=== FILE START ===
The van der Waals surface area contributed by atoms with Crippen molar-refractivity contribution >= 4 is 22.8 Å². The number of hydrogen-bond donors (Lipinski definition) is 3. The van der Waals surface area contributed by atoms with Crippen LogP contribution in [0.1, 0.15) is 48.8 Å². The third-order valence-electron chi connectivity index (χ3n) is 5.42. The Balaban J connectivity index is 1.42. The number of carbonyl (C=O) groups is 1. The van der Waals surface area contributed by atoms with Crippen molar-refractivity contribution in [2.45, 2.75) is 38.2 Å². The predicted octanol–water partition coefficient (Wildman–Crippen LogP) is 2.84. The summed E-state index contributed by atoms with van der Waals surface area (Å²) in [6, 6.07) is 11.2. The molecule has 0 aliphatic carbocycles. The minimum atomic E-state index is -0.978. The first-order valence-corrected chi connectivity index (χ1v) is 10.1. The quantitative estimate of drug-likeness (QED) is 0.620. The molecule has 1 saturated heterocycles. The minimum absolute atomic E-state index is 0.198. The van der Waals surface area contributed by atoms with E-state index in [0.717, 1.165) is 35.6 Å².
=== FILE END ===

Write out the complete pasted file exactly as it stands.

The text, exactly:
The van der Waals surface area contributed by atoms with Crippen molar-refractivity contribution >= 4 is 22.8 Å². The number of hydrogen-bond donors (Lipinski definition) is 3. The van der Waals surface area contributed by atoms with Crippen LogP contribution in [0.1, 0.15) is 48.8 Å². The third-order valence-electron chi connectivity index (χ3n) is 5.42. The Balaban J connectivity index is 1.42. The number of carbonyl (C=O) groups is 1. The van der Waals surface area contributed by atoms with Crippen molar-refractivity contribution in [2.45, 2.75) is 38.2 Å². The predicted octanol–water partition coefficient (Wildman–Crippen LogP) is 2.84. The summed E-state index contributed by atoms with van der Waals surface area (Å²) in [6, 6.07) is 11.2. The molecule has 0 aliphatic carbocycles. The minimum atomic E-state index is -0.978. The first-order valence-corrected chi connectivity index (χ1v) is 10.1. The quantitative estimate of drug-likeness (QED) is 0.620. The molecule has 1 saturated heterocycles. The minimum absolute atomic E-state index is 0.198. The van der Waals surface area contributed by atoms with E-state index in [0.717, 1.165) is 35.6 Å².